Italy's upper house Senate approved yesterday a new electoral system that is expected to handicap the far-right 5-Star Movement (M5S) at a forthcoming national election and favor mainstream political blocs. The new law, which looks likely to land Italy with yet another coalition government at the national elections due between March and May, was adopted by the Senate by 214 votes in favor to 61 against.
Furious M5S members have protested from parliament benches and in the piazzas of central Rome this week.
As individual parties, the ruling center-left Democratic Party (PD) and anti-establishment M5S are currently running neck and neck in the polls, with the center-right Go Italy (FI) and anti-immigrant Northern League dragging their feet. But polls indicate that no single party would snap up enough ballots under the new system, a combination of proportional representation and first-past-the-post, without forming a coalition.
While a divided left may flounder, a FI and League partnership is expected to leapfrog into first place. The M5S on the other hand, which has vowed never to join forces with traditional parties, would be out of the race. The new system had the backing of the PD, FI, League and the small center-right Popular Area (AP).
Italy has had 64 governments since the end of World War II, including five in the past seven years, and a renewed bout of political instability in the eurozone's third largest economy could hurt global financial markets. To prevent a financial backlash, analysts say some form of grand coalition between the more moderate parties on the left and right is likely to emerge from any ballot-box stalemate.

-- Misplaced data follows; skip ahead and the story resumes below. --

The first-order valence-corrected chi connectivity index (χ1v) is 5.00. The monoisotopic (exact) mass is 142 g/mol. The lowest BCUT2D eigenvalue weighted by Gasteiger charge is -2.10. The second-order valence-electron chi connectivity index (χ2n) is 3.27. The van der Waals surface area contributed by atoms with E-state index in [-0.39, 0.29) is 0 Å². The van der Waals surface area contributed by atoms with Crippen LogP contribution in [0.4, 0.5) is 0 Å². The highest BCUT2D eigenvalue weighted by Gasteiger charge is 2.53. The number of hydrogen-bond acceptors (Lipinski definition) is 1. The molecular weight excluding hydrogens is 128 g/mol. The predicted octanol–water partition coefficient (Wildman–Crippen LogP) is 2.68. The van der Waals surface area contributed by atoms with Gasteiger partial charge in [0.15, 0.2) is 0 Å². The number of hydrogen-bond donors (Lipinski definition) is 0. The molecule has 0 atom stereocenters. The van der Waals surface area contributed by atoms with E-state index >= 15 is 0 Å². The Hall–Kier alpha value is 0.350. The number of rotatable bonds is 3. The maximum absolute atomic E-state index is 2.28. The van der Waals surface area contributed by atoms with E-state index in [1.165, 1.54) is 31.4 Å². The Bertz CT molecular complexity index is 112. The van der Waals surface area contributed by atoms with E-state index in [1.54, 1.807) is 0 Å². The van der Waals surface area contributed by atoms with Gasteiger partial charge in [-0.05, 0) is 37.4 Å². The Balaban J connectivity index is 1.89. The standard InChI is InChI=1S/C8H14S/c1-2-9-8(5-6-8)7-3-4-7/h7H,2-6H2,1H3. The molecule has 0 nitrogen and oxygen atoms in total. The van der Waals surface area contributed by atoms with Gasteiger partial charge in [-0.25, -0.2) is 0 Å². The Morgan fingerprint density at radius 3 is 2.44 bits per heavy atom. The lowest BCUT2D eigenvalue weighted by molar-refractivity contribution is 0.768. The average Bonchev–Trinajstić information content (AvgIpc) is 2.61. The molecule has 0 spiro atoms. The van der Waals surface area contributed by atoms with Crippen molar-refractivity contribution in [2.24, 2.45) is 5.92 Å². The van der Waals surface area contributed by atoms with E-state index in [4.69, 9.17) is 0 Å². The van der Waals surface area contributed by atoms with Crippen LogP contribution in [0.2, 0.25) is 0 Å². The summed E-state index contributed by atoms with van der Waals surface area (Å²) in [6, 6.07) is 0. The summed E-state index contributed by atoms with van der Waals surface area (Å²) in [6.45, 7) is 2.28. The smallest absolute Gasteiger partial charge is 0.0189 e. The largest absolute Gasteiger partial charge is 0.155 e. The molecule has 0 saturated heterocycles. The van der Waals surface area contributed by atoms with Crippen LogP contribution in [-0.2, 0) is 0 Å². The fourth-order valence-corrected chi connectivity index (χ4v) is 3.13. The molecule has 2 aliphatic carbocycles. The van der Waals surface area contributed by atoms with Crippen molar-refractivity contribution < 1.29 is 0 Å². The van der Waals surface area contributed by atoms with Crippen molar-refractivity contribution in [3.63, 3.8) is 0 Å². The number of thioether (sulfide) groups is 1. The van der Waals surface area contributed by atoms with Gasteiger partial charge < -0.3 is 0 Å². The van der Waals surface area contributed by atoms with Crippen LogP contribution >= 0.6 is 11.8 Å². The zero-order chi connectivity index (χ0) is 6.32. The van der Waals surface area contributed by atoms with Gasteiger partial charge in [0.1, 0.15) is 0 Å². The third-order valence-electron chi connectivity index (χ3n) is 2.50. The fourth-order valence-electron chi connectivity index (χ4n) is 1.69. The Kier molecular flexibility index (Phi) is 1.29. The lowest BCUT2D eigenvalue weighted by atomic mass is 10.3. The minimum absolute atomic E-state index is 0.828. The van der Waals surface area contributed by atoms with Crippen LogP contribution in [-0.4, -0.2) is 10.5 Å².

"You are all the same. You don't have any ideas or any policies, just the same mission: To keep hold of your seats and continue to squeeze the country dry," 5-Star Senate leader Giovanni Endrissi told the upper chamber yesterday.
President Sergio Mattarella had called on parliament to draw up a new law to harmonize the existing voting rules that risked throwing up different results in the two houses.
All previous attempts at reform fell afoul of political infighting but, unexpectedly, the ruling Democratic Party of former Prime Minister Matteo Renzi struck a deal with Silvio Berlusconi's Forza Italia party over a revised voting system. The rightist Northern League also backed the initiative.
This will be Italy's third electoral law since 1993 and gives political leaders the power to pack electoral lists with supporters, potentially stifling internal party debate.
The first-past-the-post element will benefit parties that have a strong local base, notably the Northern League, which looks set to win a large majority of seats in the wealthy north.
Approval of the electoral law leaves parliament with one final task to complete before the houses can be dissolved, the reading of the 2018 budget.
Small leftist groups, angered by the electoral law which could crimp their numbers in the next legislature, have said they will no longer support Prime Minister Paolo Gentiloni, meaning he could struggle to win backing for the budget.